With his debut feature film Troy Nixey has proven one thing with DON'T BE AFRAID OF THE DARK - he knows how to orchestrate the slow build. This movie is in no hurry to diffuse any tension; from the first scene to the final, haunting voiceover, Nixey tightens the screws ever so slightly, and before the audience realizes it they're cowering under the seats. But that slow build comes at a price. There are stretches of the film that you want to take some of the characters and give them a good shake, especially Guy Pearce's father character, who seems oblivious to the entities terrorizing his daughter Sally (Bailee Madison).
These entities are Troy Nixey's great achievement in DON'T BE AFRAID OF THE DARK. Not only are they effectively scary, you actively root against them quickly. No sympathy for the monster here, except in a vague way when their origins are revealed towards the end; these little creatures are truly evil and have no redeeming qualities. They live deep within the Blackwood house, a house that Alex (Pearce) and Kim (Katie Holmes) are trying to restore so they can sell and make a profit and perhaps get out of debt. Alex brings Sally along after her Hollywood mother dumps her on him. He genuinely loves Sally but doesn't know her very well, and in these strange surroundings Sally comes to face the strange creatures that seem to live between the walls of Blackwood Manor. Only the caretaker (Jack Thompson) seems to understand what's going on, but he meets with a mysterious accident. Once the creatures are released from the cellar, they haunt Sally with a fierce determination. No one believes her, but Kim begins to sense the strange happenings occurring in the house aren't simply from Sally's vivid imagination.
DON'T BE AFRAID OF THE DARK is rated R, but it shouldn't have been. It's the lightest R imaginable, and while there are definitely scary moments and some disturbing imagery, I doubt anyone older than 12 would be overly traumatized by the film. But the film is strongest when we see the terrible things that are happening through Sally's eyes. Her fear is palpable and we fear along with her. Bailee Madison's performance is very good; she is relatable, precocious, and funny, but we empathize with her as well when things start to go bad. She plays a sad child trying to figure out her place in her father's life, and this new woman isn't helping matters either. As Sally and Kim slowly bond, the creatures become more overt in their manner and it becomes obvious that they want Sally to join them. Kim becomes protective of Sally and their relationship feels genuine in the film.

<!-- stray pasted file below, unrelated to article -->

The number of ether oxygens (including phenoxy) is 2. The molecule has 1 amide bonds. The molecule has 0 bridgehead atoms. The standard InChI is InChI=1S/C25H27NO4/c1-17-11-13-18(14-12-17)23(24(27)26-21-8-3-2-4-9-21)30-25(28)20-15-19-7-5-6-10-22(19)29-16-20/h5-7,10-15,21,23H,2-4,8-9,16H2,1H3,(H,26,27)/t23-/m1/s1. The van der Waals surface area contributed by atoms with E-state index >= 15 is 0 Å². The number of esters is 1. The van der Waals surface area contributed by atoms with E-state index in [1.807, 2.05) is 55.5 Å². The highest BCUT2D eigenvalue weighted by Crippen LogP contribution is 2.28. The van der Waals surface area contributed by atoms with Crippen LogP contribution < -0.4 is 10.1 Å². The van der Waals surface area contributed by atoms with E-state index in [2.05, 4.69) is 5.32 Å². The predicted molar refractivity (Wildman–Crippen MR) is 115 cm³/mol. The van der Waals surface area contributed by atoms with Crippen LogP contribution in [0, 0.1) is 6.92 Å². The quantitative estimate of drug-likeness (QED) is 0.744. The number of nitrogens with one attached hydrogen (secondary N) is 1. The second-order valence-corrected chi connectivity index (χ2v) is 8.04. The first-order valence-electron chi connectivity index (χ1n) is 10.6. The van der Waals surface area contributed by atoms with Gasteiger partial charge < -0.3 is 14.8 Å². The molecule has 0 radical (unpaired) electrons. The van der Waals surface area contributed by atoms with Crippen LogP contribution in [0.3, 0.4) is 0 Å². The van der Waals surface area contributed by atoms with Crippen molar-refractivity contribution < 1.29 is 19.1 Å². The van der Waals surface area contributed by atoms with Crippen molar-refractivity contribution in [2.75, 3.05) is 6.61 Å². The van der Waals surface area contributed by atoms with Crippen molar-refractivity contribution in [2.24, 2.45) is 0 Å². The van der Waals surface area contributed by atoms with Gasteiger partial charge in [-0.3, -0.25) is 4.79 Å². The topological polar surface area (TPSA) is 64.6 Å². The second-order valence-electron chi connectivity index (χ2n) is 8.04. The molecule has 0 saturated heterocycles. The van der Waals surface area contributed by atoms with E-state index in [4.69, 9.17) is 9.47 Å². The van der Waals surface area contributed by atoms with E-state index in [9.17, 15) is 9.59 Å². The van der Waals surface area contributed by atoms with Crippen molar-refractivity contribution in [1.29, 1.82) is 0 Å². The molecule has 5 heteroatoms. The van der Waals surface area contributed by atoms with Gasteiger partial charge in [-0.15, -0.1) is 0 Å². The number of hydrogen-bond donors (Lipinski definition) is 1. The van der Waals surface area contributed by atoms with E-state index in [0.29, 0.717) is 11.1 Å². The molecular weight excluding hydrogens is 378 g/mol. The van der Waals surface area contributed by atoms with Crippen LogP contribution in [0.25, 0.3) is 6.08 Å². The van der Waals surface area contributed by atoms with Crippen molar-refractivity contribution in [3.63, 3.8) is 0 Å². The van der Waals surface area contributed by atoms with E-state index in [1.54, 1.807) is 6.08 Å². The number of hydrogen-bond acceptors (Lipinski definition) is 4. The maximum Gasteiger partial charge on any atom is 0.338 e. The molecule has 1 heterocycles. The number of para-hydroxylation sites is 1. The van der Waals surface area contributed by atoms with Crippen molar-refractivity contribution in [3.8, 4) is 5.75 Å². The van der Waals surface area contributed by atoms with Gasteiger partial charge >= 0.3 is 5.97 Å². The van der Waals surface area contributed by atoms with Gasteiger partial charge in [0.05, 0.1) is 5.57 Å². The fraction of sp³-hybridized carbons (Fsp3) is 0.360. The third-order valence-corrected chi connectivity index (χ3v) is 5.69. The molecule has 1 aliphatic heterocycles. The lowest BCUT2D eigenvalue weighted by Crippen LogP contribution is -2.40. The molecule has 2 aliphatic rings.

The fears of a child are not complex, in comparison to the fears of adults. In the film Alex and Kim sweat over finances, whether or not they'll be able to pull off the restoration and get money out of the deal; they are afraid for Sally's well-being and are unsure whether her terrors are simply psychological. But Sally knows the truth. There are monsters, and they want to take her away. Nixey is very adept at giving us that point of view so that Sally's fears become our fears. It also helps that the creature design is so well done - the creatures are pale white and wrinkly, and they aren't playful in their behavior like many other monsters of this type - they mean to hurt you. The film plays like a child's fever-dream and is fairly relentless in building the stakes. The script, by Guillermo Del Toro and Matthew Robbins, hits all the right and creepy marks, especially in an opening sequence that had the audience cringing. Del Toro knows how to do this kind of thing in his sleep, and without spoiling the ending, let's just say that it definitely feels like something he came up with.
If there's anything negative to say about the film it's that the slow burn of the tension in the film may not be enough for more attention-addled audience members. There are moments in the middle that drag, especially once it's established that Sally is under serious threat. Her frustration that no one believes her becomes the audience's as well. Although the movie isn't slow, it's in no hurry to get to where it wants to go either. Also, the film suffers from most films like this in that most of us in that situation would have left much more quickly. But the fun of the film is watching these creatures wreak havoc with the people in the house and there are some genuinely thrilling and scary moments. It's what you don't see that is also terrifying, and Nixey, like many great horror directors before him, understands that it's what fills the inner theater of the audience's mind that truly frightens. It's all about the creaking floorboard, the furtive shadow moving across the room, and in that aspect, Nixey excels. As far as first films go, DON'T BE AFRAID OF THE DARK is a hell of an achievement for Troy Nixey, who has a great eye and wrings as much suspense as he can out of the premise. Good scares have been rare this summer, and for the most part, DON'T BE AFRAID OF THE DARK delivers.